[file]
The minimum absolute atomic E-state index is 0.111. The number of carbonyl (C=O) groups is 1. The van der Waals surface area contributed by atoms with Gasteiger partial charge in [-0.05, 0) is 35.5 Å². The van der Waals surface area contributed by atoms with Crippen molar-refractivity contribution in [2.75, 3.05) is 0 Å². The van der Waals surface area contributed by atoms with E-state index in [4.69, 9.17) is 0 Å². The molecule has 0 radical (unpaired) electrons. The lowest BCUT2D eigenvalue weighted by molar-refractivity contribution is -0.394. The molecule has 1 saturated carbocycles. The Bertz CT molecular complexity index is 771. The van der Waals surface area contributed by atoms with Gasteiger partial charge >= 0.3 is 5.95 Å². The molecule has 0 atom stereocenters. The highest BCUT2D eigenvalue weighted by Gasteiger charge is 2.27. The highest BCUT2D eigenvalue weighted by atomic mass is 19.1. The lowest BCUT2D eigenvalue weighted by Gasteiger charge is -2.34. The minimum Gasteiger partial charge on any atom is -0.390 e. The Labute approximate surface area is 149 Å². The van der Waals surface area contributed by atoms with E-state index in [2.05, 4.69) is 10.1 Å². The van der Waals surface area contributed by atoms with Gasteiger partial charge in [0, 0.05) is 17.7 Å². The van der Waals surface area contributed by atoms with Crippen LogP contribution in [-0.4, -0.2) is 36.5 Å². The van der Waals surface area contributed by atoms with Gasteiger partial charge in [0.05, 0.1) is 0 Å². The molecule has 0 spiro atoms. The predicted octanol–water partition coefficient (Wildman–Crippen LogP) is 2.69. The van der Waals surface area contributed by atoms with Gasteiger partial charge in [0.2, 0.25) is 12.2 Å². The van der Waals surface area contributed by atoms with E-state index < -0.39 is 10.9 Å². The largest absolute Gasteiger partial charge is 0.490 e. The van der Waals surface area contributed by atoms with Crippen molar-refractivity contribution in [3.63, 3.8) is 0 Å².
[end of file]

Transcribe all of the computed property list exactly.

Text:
The minimum absolute atomic E-state index is 0.111. The number of carbonyl (C=O) groups is 1. The van der Waals surface area contributed by atoms with Gasteiger partial charge in [-0.05, 0) is 35.5 Å². The van der Waals surface area contributed by atoms with Crippen molar-refractivity contribution in [2.75, 3.05) is 0 Å². The van der Waals surface area contributed by atoms with E-state index in [4.69, 9.17) is 0 Å². The molecule has 0 radical (unpaired) electrons. The lowest BCUT2D eigenvalue weighted by molar-refractivity contribution is -0.394. The molecule has 1 saturated carbocycles. The Bertz CT molecular complexity index is 771. The van der Waals surface area contributed by atoms with Gasteiger partial charge >= 0.3 is 5.95 Å². The molecule has 0 atom stereocenters. The highest BCUT2D eigenvalue weighted by Gasteiger charge is 2.27. The highest BCUT2D eigenvalue weighted by atomic mass is 19.1. The lowest BCUT2D eigenvalue weighted by Gasteiger charge is -2.34. The minimum Gasteiger partial charge on any atom is -0.390 e. The Labute approximate surface area is 149 Å². The van der Waals surface area contributed by atoms with E-state index in [2.05, 4.69) is 10.1 Å². The van der Waals surface area contributed by atoms with Gasteiger partial charge in [0, 0.05) is 17.7 Å². The van der Waals surface area contributed by atoms with Crippen LogP contribution in [-0.4, -0.2) is 36.5 Å². The van der Waals surface area contributed by atoms with Gasteiger partial charge in [0.05, 0.1) is 0 Å². The molecule has 0 spiro atoms. The predicted octanol–water partition coefficient (Wildman–Crippen LogP) is 2.69. The van der Waals surface area contributed by atoms with Gasteiger partial charge in [0.2, 0.25) is 12.2 Å². The van der Waals surface area contributed by atoms with E-state index < -0.39 is 10.9 Å². The largest absolute Gasteiger partial charge is 0.490 e. The van der Waals surface area contributed by atoms with Crippen molar-refractivity contribution in [3.63, 3.8) is 0 Å².